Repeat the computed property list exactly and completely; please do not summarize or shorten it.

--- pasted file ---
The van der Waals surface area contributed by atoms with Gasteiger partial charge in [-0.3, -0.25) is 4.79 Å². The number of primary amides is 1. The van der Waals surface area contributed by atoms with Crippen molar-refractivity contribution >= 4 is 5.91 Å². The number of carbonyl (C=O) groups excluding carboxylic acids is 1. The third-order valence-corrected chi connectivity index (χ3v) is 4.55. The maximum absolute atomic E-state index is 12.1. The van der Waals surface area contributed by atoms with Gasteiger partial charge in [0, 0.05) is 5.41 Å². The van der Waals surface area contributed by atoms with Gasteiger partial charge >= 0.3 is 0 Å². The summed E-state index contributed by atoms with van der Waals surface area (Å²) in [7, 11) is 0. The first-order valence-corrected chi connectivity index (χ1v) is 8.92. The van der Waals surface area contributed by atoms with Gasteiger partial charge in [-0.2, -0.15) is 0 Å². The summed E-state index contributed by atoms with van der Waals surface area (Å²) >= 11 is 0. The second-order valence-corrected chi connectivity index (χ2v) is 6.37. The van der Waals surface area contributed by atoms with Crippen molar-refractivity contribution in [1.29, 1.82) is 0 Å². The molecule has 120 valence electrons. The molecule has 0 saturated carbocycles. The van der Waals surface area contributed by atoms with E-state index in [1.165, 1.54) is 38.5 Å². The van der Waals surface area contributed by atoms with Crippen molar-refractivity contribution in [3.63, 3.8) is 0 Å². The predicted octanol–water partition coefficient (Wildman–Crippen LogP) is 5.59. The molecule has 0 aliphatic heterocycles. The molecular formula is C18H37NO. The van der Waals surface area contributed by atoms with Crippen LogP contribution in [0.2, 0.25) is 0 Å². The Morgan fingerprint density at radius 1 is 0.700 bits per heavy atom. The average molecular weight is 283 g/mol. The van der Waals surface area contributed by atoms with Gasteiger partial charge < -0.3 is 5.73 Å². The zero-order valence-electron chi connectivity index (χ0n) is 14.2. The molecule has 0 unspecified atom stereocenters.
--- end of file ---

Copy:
The van der Waals surface area contributed by atoms with Gasteiger partial charge in [-0.3, -0.25) is 4.79 Å². The number of primary amides is 1. The van der Waals surface area contributed by atoms with Crippen molar-refractivity contribution >= 4 is 5.91 Å². The number of carbonyl (C=O) groups excluding carboxylic acids is 1. The third-order valence-corrected chi connectivity index (χ3v) is 4.55. The maximum absolute atomic E-state index is 12.1. The van der Waals surface area contributed by atoms with Gasteiger partial charge in [0, 0.05) is 5.41 Å². The van der Waals surface area contributed by atoms with Gasteiger partial charge >= 0.3 is 0 Å². The summed E-state index contributed by atoms with van der Waals surface area (Å²) in [7, 11) is 0. The first-order valence-corrected chi connectivity index (χ1v) is 8.92. The van der Waals surface area contributed by atoms with Gasteiger partial charge in [-0.2, -0.15) is 0 Å². The summed E-state index contributed by atoms with van der Waals surface area (Å²) >= 11 is 0. The second-order valence-corrected chi connectivity index (χ2v) is 6.37. The van der Waals surface area contributed by atoms with Crippen molar-refractivity contribution in [1.29, 1.82) is 0 Å². The molecule has 120 valence electrons. The molecule has 0 saturated carbocycles. The van der Waals surface area contributed by atoms with E-state index in [1.165, 1.54) is 38.5 Å². The van der Waals surface area contributed by atoms with Crippen molar-refractivity contribution in [3.63, 3.8) is 0 Å². The predicted octanol–water partition coefficient (Wildman–Crippen LogP) is 5.59. The molecule has 0 aliphatic heterocycles. The molecular formula is C18H37NO. The van der Waals surface area contributed by atoms with Crippen LogP contribution in [0.2, 0.25) is 0 Å². The Morgan fingerprint density at radius 1 is 0.700 bits per heavy atom. The average molecular weight is 283 g/mol. The van der Waals surface area contributed by atoms with Gasteiger partial charge < -0.3 is 5.73 Å². The zero-order valence-electron chi connectivity index (χ0n) is 14.2. The molecule has 0 unspecified atom stereocenters.